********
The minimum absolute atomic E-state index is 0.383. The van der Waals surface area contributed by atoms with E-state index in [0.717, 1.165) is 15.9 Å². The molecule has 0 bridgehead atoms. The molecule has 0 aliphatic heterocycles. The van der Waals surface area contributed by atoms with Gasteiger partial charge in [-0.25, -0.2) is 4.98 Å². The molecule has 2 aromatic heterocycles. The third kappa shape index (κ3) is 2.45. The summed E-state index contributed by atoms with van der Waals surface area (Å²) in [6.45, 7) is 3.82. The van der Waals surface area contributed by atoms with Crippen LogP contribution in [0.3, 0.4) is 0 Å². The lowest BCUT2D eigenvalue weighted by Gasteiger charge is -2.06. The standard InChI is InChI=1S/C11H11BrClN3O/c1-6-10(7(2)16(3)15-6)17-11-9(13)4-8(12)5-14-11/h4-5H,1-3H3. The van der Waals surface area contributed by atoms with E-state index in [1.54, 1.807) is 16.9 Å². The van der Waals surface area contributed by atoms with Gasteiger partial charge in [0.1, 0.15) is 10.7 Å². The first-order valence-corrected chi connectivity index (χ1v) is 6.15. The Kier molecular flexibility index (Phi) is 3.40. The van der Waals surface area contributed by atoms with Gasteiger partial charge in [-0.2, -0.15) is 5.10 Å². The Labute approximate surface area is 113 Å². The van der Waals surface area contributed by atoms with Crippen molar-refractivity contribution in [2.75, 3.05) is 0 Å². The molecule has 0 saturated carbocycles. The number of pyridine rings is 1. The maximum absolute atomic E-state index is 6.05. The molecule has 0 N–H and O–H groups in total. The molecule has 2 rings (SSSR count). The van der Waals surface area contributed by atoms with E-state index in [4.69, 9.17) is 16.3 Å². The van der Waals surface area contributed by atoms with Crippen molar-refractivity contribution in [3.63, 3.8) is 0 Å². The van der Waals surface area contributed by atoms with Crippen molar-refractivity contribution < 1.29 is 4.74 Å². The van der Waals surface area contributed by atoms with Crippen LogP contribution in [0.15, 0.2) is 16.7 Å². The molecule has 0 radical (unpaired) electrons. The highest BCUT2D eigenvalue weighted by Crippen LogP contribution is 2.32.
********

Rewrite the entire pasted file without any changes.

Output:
The minimum absolute atomic E-state index is 0.383. The van der Waals surface area contributed by atoms with E-state index in [0.717, 1.165) is 15.9 Å². The molecule has 0 bridgehead atoms. The molecule has 0 aliphatic heterocycles. The van der Waals surface area contributed by atoms with Gasteiger partial charge in [-0.25, -0.2) is 4.98 Å². The molecule has 2 aromatic heterocycles. The third kappa shape index (κ3) is 2.45. The summed E-state index contributed by atoms with van der Waals surface area (Å²) in [6.45, 7) is 3.82. The van der Waals surface area contributed by atoms with Crippen LogP contribution in [0.3, 0.4) is 0 Å². The lowest BCUT2D eigenvalue weighted by Gasteiger charge is -2.06. The standard InChI is InChI=1S/C11H11BrClN3O/c1-6-10(7(2)16(3)15-6)17-11-9(13)4-8(12)5-14-11/h4-5H,1-3H3. The van der Waals surface area contributed by atoms with E-state index in [1.54, 1.807) is 16.9 Å². The van der Waals surface area contributed by atoms with Gasteiger partial charge in [0.1, 0.15) is 10.7 Å². The first-order valence-corrected chi connectivity index (χ1v) is 6.15. The Kier molecular flexibility index (Phi) is 3.40. The van der Waals surface area contributed by atoms with Gasteiger partial charge in [-0.2, -0.15) is 5.10 Å². The Labute approximate surface area is 113 Å². The van der Waals surface area contributed by atoms with Crippen molar-refractivity contribution in [2.75, 3.05) is 0 Å². The molecule has 0 saturated carbocycles. The number of pyridine rings is 1. The maximum absolute atomic E-state index is 6.05. The molecule has 0 N–H and O–H groups in total. The molecule has 2 rings (SSSR count). The van der Waals surface area contributed by atoms with E-state index in [4.69, 9.17) is 16.3 Å². The van der Waals surface area contributed by atoms with Crippen molar-refractivity contribution in [3.63, 3.8) is 0 Å². The van der Waals surface area contributed by atoms with Crippen molar-refractivity contribution < 1.29 is 4.74 Å². The van der Waals surface area contributed by atoms with Crippen LogP contribution in [0.15, 0.2) is 16.7 Å². The molecule has 0 radical (unpaired) electrons. The highest BCUT2D eigenvalue weighted by Crippen LogP contribution is 2.32.